Tag Archives: the center for visual arts

Maria Macedonio-Ritter – Intimacy Knitted in a Quilt

MariaMacedonio-RitterIslipMuseumBy Caitlyn Shea

Maria Macedonio-Ritter is an artist that is uniquely skilled in both traditional painting and conceptual quilt making.  In her newest work, Come Unity-A Quilt For One Another, Macedonio-Ritter took on the unique challenge of creating a quilt that incorporates human hair.  In this project she reflected on the extremely intimate nature of working with the hair of both strangers and loved ones, and chose to also include notes from family and friends that remain illegible in the work.  When installed as part of Islip Art Museum’s It’s Getting Hairy exhibit, the quilt will be hung parallel to the gallery’s fireplace.  Macedonio-Ritter states: “The fireplace, a feature that we welcome in our homes, represents a delicate balance, as it is potentially aggressive, however, when controlled provides warmth and security.”  The overall finished product is very innovative and the fresh-perspective on the tradition of quilt making exposes the vulnerability of those who donated a part of themselves to it.  It also speaks to the vulnerable nature of humanity as a whole.

Macedonio-Ritter explains:

“The hair was donated by family members and friends and even some people who I don’t know. I left a description of the project for my hairdresser at The Cutting Club in Blue Point, and people donated their hair.  When I told people about the project they were excited to donate their hair because they felt as though they were a part of a piece of art.  As I created the quilt it became something bigger. Everyone struggles with something in life and the quilt became more of a prayer, it was quite an emotional project.”

When she is not working on conceptual quilts, Macedonio-Ritter paints vibrant, expressive paintings in a variety of different styles and techniques.  She is successful at capturing the essence of many different art genres and shares her knowledge as an art teacher in the Connetquot Central School District and as Director of The Center for Visual Arts in Blue Point, New York.  Creating gestural paintings of animals is where she feels most at home, and hopes these paintings inspire viewers to examine their relationships with animals.  Her figurative and conceptual works are unified by a strong sense of gesture and color that are apparent throughout her bodies of work.MariaMRQuiltEastEndArtsResidency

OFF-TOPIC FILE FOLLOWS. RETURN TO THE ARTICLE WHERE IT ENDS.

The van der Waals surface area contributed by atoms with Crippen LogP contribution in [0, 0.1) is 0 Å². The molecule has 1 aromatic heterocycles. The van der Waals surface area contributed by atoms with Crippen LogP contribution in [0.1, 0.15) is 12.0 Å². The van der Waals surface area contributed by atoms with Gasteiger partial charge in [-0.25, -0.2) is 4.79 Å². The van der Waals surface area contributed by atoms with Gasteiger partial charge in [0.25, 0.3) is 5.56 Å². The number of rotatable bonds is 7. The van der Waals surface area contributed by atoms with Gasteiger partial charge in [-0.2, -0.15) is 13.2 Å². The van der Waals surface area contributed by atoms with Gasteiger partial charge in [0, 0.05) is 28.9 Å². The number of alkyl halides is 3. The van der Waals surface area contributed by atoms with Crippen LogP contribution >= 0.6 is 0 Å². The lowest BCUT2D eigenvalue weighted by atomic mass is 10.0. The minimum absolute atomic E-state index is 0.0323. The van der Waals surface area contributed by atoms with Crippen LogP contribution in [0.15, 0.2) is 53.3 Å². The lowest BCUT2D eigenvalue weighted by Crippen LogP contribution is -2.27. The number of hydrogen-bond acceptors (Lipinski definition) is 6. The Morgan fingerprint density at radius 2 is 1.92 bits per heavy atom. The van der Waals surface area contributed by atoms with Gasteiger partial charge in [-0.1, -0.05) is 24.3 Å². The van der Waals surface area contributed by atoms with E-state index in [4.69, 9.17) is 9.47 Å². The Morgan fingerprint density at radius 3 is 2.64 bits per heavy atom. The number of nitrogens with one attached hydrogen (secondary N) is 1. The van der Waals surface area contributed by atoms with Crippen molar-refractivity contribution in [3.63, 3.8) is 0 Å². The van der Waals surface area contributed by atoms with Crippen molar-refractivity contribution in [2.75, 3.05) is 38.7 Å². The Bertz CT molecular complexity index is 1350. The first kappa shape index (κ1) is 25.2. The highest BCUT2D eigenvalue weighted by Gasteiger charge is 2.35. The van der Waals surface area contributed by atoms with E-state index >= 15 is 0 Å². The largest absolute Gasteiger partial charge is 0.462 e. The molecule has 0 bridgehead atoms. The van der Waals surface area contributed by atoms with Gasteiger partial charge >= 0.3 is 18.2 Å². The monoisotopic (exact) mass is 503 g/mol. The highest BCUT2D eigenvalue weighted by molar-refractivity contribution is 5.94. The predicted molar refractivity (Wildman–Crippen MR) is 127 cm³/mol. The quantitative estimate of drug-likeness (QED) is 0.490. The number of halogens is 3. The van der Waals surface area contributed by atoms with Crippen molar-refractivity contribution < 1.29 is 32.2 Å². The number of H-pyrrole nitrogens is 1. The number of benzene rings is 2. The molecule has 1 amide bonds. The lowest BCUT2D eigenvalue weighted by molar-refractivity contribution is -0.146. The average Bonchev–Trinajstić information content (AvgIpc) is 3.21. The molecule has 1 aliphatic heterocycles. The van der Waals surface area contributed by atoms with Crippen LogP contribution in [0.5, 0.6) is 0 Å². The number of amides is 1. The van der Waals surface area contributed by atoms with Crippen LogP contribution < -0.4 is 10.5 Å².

When I asked Macedonio-Ritter where her inspiration stems from, she replied: “I have always loved the work of Grace Hartigan. I also admire the way she stayed true to who she was as a painter rather than following what was popular.   My quilt works address another concern of mine. My primary goal in these works is to push the limitations of how painting is defined. I decided to eliminate the surface for pigment so that the painting could be viewed on either side.  I feel my father, who is not a painter, but a very creative person, has influenced me by always showing me how to take the road less traveled.”

Macedonio-Ritter’s work is on display from October 1st to November 1st at the Islip Art Museum. SPARKBOOMTM will co-curate the show along with Beth Giacummo, including the closing reception on November 1st, “Things Are Getting Hairy”, featuring a Hair Sculpture Show, food, music, Mythological Costume Contest, and of course, all of the amazing artists on display.  Visit islipartmuseum.org for more info and check out the official FB event.

ABOUT THE AUTHOR

Caitlyn SImagehea is a professional fine art painter. She studied Studio Art and Art History at Pratt Institute and Skidmore College before graduating with a BFA from Adelphi University in 2011. Outside of her studio, Shea is captivated by the pluralism that exists in art today, and the ways in which individual artists define themselves and their practices in order to carve out a unique career. By interviewing participating SPARKBOOMTM artists, Shea looks to develop a dialogue between practicing artists and an audience that does not only include other art experts, but people who have a newfound urge to become involved in experiencing the work of fresh, exciting artists.

 

 

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